Life goes on, and our mental life goes on, and on. Where and how are we most usefully able to stop the flow? Rather than bringing life to a grinding halt, I want to ask you to explore the skill of pausing. A pause is a break or rest in a course of action. If you think of speech or drama or music the value of the pause is revealed. In these forms of expression which are laden with meaning and impact, then pauses become essential to allow for expressive communication. What has gone before, and what comes after, emerge clearly thanks to the pause. A pause allows transition even if it is not deliberate, even if it expresses doubt or hesitation. In relation to the practice of the Alexander Technique the pause is not only a basic discipline but also that element which confirms that what we develop with the Alexander Technique is not outward physical grace or prowess. We use and love our physical selves but the work is not about physical skill. It is of the body but not for the body. Pausing has a strong connection to thinking in that thinking is a reflective activity, living in the looking back and looking forward that belong to the pause. I want now to describe five qualities of pausing which form, for me, a loose sequence or series of transitions which give shape to my Alexander Technique practice.
There is the pause we bring about by actually stopping what we are doing, and then standing still, sitting, lying down. This has in it a primary response to stress and hurry. This physical stillness (though you are still breathing, still alive), as an achieved act is more interesting, and difficult to do than you might imagine.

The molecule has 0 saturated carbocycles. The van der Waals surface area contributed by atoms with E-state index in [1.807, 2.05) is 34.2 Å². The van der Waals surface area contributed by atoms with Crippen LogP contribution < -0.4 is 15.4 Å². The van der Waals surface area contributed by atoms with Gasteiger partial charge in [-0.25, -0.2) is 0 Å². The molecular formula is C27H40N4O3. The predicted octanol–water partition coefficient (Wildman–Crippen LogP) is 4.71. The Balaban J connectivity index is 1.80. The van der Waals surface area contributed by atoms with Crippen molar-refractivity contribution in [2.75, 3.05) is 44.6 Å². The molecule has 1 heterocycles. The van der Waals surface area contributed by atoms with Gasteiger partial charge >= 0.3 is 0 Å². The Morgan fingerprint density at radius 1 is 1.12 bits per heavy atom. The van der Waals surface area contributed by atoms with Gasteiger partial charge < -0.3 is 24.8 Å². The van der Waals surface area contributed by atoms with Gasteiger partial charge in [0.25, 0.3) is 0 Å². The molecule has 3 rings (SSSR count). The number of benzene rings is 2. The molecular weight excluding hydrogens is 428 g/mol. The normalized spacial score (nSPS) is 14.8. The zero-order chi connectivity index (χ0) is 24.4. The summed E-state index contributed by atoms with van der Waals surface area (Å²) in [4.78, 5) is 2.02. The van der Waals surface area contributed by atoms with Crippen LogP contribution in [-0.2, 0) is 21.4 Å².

There is the pause of not starting again, of not reacting to the stimulation that I become aware of.
The third quality of pause may happen on its own or may develop out of the conscious non-reacting. It is the pause of openness, of taking in what is new or unfamiliar, of being alert to what is original in yourself or your experience.
These three kinds of pause belong to that phase of the Alexander Technique process which is called ‘inhibiting’. The fourth quality of pause I wish to identify belongs more to the activity called ‘directing’. The mood shifts from openness, recognition, to welcoming, accepting, enjoying what has come into your experience, thanks to the power of the pause.
The fifth stage, or quality, relates, for me, to the deep need I have to find the world reliable and to experience common positive values and feelings in others. Out of pausing comes a deepened sense of responsibility for oneself (this is still an experience grounded in the physical) and this presence with oneself allows the outwardly directed faith in other people and the world to shine. Trust becomes an act of the self. The pause is not a self-sufficient state. It helps the movement from some kind of inner or outer excitement to some kind of inner or outer action. Thought becomes pause and pause becomes response.